The news in the past week that Tom's of Maine is being sold to Colgate-Palmolive, and The Body Shop will be acquired by L'Oreal disappoints some ... but creative thinkers might see opportunity where cynics see surrender.
Anita Roddick, a personal friend of mine and founder of The Body Shop, says L'Oreal won't change The Body Shop's core values (environment, human rights, fair trade, etc.), but rather that L'Oreal will be transformed. As she says, "I am, of course, pathologically optimistic. But that doesn’t mean I am wrong.
After all, Unilever bought Ben & Jerry's years ago, and the brand is still free of BGH and antibiotics, and the milk is bought from family farmers. Does it mean Unilever is any less evil? No, but neither is B&J, which is something, isn't it? Two steps forward, one step back is better than three steps back.
Colgate-Palmolive has been criticized for being anti-union, for putting unlabelled toxics in its products, and lacing its toothpaste with borderline toxic ingredients. Acquiring Tom's can be seen either as swallowing an embarrassing competitor, or an acknowledgement that Tom's natural formula works - there's a market for chemical-free products.
L'Oreal, after all, fired a counter clerk in 2003 for not being "hot" enough. And it has joined competitors such as Estee Lauder and Revlon in opposing "safe cosmetics" legislation. Is The Body Shop window-dressing, or is it an admission that doing good can actually be good for business? Guess it depends on how cynical you are. Maybe Roddick is right - maybe a vastly expanded market will be good for the communities from which The Body Shop souces its products. No one has accused The Body Shop or L'Oreal with being OxFam - they sell stuff you don't need. But at least with The Body Shop, if you're going to buy Body Butter anyway, its good to know you're helping women in Ghana feed their families at the same time.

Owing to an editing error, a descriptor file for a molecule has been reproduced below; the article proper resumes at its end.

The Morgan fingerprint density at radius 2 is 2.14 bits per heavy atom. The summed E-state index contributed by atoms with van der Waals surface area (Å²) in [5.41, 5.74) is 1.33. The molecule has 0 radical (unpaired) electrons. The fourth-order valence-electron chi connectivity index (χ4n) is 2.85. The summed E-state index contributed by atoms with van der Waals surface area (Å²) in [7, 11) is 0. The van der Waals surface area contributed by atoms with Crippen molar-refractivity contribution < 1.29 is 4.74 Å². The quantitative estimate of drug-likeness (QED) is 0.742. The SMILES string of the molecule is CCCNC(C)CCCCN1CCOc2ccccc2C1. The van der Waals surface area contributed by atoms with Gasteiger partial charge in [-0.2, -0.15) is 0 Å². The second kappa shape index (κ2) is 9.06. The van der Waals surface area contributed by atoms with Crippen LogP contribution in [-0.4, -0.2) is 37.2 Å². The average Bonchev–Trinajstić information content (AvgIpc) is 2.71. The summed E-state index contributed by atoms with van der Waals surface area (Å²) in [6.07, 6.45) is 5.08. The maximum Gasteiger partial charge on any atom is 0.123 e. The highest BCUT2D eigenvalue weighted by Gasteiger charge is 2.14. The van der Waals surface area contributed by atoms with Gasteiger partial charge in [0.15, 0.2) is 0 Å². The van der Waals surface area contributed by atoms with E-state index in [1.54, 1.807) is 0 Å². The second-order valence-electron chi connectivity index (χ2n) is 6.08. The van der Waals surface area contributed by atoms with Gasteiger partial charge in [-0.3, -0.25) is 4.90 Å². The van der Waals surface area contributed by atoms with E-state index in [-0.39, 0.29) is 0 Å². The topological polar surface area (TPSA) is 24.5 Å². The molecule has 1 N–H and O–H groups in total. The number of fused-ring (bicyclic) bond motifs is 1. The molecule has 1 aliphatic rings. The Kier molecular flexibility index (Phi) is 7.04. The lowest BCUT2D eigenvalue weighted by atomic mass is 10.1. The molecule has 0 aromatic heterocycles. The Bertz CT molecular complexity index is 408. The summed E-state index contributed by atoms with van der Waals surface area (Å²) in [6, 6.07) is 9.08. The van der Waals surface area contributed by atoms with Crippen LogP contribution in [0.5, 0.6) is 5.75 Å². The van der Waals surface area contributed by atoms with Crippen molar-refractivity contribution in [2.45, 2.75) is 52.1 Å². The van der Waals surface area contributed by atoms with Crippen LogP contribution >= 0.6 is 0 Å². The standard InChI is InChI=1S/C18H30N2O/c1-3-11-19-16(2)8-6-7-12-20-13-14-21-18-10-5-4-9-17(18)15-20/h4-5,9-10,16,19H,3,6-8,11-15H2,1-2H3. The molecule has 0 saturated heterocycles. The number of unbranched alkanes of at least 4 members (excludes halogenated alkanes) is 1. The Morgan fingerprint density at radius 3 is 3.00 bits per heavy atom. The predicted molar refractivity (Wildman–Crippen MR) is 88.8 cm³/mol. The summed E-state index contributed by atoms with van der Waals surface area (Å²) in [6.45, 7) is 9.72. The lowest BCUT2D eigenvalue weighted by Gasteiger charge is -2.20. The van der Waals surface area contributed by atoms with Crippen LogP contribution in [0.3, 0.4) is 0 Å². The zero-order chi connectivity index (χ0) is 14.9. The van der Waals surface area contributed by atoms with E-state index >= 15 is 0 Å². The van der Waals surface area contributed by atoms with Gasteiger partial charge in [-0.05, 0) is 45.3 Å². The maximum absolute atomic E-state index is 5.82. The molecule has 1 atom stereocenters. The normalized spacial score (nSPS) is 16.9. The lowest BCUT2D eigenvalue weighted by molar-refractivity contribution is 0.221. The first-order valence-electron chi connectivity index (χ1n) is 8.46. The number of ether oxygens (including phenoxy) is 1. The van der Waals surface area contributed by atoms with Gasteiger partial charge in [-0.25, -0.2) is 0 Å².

Personally, I get irked at progressives who attack other progeressives for not being pure enough, for questioning any motives that don't keep us marginalized. Seems to me there's a place for open minds and optimism. At least until they are proven to be misplaced.